Moreover, people experiencing homelessness urged the Eleventh Circuit to adopt the view of the Sixth Circuit from Bennet v. City of Eastpointe ruling that the Fourth Amendment encompasses the right to remain in any public place. The Eleventh Circuit declined to do so, reasoning that Florida v. Bostick makes clear that there is not necessarily a seizure under the Fourth Amendment when a person is not free to leave and instead the question of seizure turns on whether a reasonable person can “terminate the encounter” with police. Judge Pryor went on to write that there is a constitutionally protected liberty interest to be in parks or other city lands open to the general public, but that this interest is neither fundamental nor limitless. Because police often ask individuals to temporarily leave public spaces and because the Eleventh Circuit found no evidence that the move-on orders issued by the City were either systematic or intended to annoy, the panel concluded that no constitutional rights were violated.
The essence of the litigation over the original Pottinger Agreement and its dissolution reflects the larger debate over how cities ought to treat homeless residents. Though experts assign a lack of affordable housing as the primary cause of homelessness, many local governments have passed local ordinances prohibiting life sustaining functions facing pressure from tourism boards and businesses. Those in support of an aggressive approach favor removing people experiencing homelessness from public places for other residents welfare and enjoyment of such spaces. As of 2016, a report analyzing laws in 187 cities throughout the country found that 47% of cities prohibited sitting and lying down in public, 32% of cities outlawed loitering citywide, and 6% of cities restricted food sharing. This amounts to nearly twice as many citywide camping and loitering bans as a decade earlier.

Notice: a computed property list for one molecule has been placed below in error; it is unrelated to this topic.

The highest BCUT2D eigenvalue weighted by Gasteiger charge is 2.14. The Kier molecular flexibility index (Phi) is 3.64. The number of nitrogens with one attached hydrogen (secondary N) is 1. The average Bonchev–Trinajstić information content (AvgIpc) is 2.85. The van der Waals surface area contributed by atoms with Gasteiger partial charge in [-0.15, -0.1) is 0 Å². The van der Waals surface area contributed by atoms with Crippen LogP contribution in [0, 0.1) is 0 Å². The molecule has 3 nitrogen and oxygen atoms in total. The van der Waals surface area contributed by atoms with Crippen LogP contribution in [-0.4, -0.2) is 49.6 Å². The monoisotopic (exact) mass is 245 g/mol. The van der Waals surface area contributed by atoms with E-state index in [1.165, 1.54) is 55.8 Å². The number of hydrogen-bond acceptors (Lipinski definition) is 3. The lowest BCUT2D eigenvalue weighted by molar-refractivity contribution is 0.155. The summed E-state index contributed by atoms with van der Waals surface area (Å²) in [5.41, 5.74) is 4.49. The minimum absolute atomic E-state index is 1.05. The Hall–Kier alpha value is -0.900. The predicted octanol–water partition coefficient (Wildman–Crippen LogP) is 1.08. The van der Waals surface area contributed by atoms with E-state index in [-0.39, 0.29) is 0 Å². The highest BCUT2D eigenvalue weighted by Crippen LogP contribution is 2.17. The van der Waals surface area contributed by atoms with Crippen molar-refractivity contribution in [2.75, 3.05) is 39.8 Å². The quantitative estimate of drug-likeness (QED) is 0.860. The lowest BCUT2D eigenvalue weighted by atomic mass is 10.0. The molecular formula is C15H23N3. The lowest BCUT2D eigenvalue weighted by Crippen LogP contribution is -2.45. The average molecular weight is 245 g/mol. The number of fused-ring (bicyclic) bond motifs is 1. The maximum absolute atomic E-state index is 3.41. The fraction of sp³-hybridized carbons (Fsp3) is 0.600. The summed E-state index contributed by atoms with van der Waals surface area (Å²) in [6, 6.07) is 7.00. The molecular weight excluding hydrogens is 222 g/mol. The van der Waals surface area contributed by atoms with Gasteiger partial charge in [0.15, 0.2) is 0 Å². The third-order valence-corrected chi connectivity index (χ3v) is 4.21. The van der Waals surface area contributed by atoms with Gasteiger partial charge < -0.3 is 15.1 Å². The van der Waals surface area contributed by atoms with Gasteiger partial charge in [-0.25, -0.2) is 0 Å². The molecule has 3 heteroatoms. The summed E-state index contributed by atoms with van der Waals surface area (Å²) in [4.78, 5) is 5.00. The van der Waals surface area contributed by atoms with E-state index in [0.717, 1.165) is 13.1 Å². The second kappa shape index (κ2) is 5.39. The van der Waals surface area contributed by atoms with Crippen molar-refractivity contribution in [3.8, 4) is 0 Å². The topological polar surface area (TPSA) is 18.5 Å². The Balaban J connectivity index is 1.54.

Critics of the dissolution of the Pottinger Agreement argue that the “criminalization of homelessness” not only poses serious constitutional issues, but is also inefficient and fails to address the underlying issues of homelessness. Criminalization can create a “revolving door” where people experiencing homelessness are subjected to the criminal justice system, and then thrust back into homelessness. Moreover, research shows that policies which provide homeless people with an apartment and access to a social worker cost less than the annual cost of emergency room visits and jail stays for an average person experiencing homelessness. Dante Trevisani, executive director of the nonprofit civil-rights firm Florida Justice Institute and attorney for Peery, is concerned this ruling will make it “easier for the city go to back to its old ways of criminalizing homelessness,” pointing to a 2018 mass removal of homeless people from downtown Miami as evidence that the City should not be trusted to regulate itself in the handling of its homeless population.
Though it is too early to tell the legacy of the Peery case, it is clear that new legal protection is necessary in the absence of the Pottinger Agreement. One available protection is approving proposed legislation for a Homeless Bill of Rights in Florida to incorporate rights protected by the Pottinger Agreement. Legal protections, however, are not enough to truly address the issue of homelessness—the key is ensuring people experiencing homeless have access to sustainable, affordable housing.